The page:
To your first question, I think the most important thing you can do to stay grounded while you scale up is to revisit your mission, your theory of change, and your values very frequently and continuously ask yourself, "What do we know now that we didn't know then?" In other words, "What's changed?" .. As you take in new information, you can of course make adjustments to mission/values/etc. but more often than not, you won't need to, and in fact those things will anchor you as your venture grows. They can help put the things you're learning along the way into context.
On a very practical level, one of the most powerful things you can do to make sure the entire org stays focused on these things (again, mission/values) is to tell stories that continue to build and perpetuate your culture. This is the glue that will hold your team together and that will allow you - as a large group - to make decisions again and again based on what's important and that are aligned with who you (as an org) want to be.
Love the quote!
Me too - I'm a little obsessed with it. It's so empowering!
I was really inspired when I met you at Rice University 7 years ago, and now work on social enterprise!
What's your advice for those in social enterprise who are reaching out to investors, but aren't part of traditional networks (Stanford, UC, Harvard, etc) and come from underrepresented communities, but have ideas for investment that can change the world?
Well hi again! Thanks for the question - and wow, Rice was 7 years ago..! Time flies.
Really interesting question. I have a few thoughts here. First, remember that certain communities may be underrepresented in some places but thriving in others. Go to where they are. Listen to them, rally them, and in general just do all you can to hear the voices of people who aren't given the kind of platform they deserve. Second - and I'm clearly preaching to the choir on this one - remember that there is often great power to be found in a new perspective, like the ones that those in underrepresented communities necessarily have. They'll be more likely to have fresh, different ideas that might spur innovation in a completely unique way from mainstream investors. They are more likely to "be contrarian, and right" - in other words, to have an opinion or an insight on something that hasn't been considered much before, but that is resonant and timely and could be the foundation for great innovation.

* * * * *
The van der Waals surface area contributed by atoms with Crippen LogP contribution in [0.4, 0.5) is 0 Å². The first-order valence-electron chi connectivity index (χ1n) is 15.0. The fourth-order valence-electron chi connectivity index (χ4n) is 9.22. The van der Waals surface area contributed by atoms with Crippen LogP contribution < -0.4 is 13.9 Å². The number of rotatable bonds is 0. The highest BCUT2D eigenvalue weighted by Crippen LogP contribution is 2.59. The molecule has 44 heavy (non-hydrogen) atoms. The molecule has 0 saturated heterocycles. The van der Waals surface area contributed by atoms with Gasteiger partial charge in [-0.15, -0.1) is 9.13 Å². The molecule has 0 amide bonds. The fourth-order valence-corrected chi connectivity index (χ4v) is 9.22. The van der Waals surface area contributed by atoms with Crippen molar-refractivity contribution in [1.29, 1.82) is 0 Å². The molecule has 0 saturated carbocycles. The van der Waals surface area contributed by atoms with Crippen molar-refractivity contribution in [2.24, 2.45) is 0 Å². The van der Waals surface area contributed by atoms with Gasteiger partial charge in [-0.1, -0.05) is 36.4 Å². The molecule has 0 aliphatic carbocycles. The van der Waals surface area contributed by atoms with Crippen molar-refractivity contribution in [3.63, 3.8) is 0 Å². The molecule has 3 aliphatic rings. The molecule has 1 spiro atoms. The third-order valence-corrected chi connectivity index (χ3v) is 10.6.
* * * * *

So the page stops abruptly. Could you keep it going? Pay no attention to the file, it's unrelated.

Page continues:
Let me know if this makes sense or if you need more..... and thanks again for the question!
What has been your most rewarding experience with someone who has benefitted from Kiva?
Oh, this is a tough one.. Difficult to choose the "most rewarding" experience bc there have been so many wonderful ones!.... I'll name two kinds.
There's nothing quite like meeting a borrower who has received funding, repaid, and is thriving - and who has been so inspired by her experience that she's actually become a lender herself. I'm so inspired when I get to see that happen and generosity comes full circle.